A New HOPE (2022): "The CFAA Has Come a Long Way, or Has It?" (Download)
Friday, July 22, 2022: 7:00 pm (DAC 416ABC): On May 19th, for the first time in nearly a decade, the U.S. Department of Justice revised its guidelines for bringing charges under the Computer Fraud and Abuse Act (CFAA), instructing federal prosecutors to decline prosecutions if the conduct at issue involved "good faith security research." Under these new guidelines, accessing a computer "for purposes of good-faith testing, investigation, and/or correction of a security flaw or vulnerability," if carried out in a way designed to avoid harm to individuals and the public, would not be a criminal offense.
On the books since 1986 - and enacted into law in direct response to the classic hacker flick WarGames - the U.S. Supreme Court and various lower courts have been continually shrinking the once-broad scope of the CFAA, and now DOJ itself has reconsidered the wisdom of its past practices.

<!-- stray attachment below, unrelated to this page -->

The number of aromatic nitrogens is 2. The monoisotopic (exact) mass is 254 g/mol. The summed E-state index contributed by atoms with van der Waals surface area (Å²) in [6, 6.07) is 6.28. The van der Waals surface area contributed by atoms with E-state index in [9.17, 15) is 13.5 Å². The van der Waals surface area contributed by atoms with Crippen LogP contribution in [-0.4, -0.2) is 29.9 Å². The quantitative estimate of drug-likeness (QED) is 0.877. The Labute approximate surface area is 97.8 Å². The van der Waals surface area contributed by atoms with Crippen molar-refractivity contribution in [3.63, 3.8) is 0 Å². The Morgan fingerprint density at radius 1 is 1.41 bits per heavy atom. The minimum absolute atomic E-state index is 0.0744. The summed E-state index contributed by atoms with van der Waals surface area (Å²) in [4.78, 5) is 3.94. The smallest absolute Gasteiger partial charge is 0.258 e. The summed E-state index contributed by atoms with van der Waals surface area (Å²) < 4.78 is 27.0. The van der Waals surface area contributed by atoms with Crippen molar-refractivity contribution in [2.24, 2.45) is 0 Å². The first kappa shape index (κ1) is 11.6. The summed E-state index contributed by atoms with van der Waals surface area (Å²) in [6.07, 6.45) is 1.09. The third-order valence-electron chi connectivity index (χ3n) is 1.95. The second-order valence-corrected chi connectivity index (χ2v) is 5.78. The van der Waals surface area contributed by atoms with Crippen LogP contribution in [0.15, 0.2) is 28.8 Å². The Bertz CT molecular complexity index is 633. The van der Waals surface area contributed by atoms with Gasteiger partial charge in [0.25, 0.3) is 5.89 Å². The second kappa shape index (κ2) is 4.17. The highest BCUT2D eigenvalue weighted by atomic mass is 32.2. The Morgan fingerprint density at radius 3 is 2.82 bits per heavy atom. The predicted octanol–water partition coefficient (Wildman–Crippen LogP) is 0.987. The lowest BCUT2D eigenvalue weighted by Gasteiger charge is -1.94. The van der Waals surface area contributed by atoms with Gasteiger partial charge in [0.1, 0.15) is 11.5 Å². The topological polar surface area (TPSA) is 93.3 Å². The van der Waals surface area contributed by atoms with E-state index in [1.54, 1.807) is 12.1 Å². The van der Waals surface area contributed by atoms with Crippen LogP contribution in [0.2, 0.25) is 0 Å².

This talk will explore the contours of this new policy and how it affects the hacker community, including topics such as:
- Is this change too little too late, especially since it was an expansive use of prosecutorial discretion that lead to CFAA charges against Aaron Swartz in 2011 that tragically lead to him taking his own life in 2013?
- What was the driving force behind this radical policy shift?
- What binding effects do these guidelines have on U.S. Attorneys' Offices?
- What counts as "good faith security research?"
- What does not count as "good faith security research?"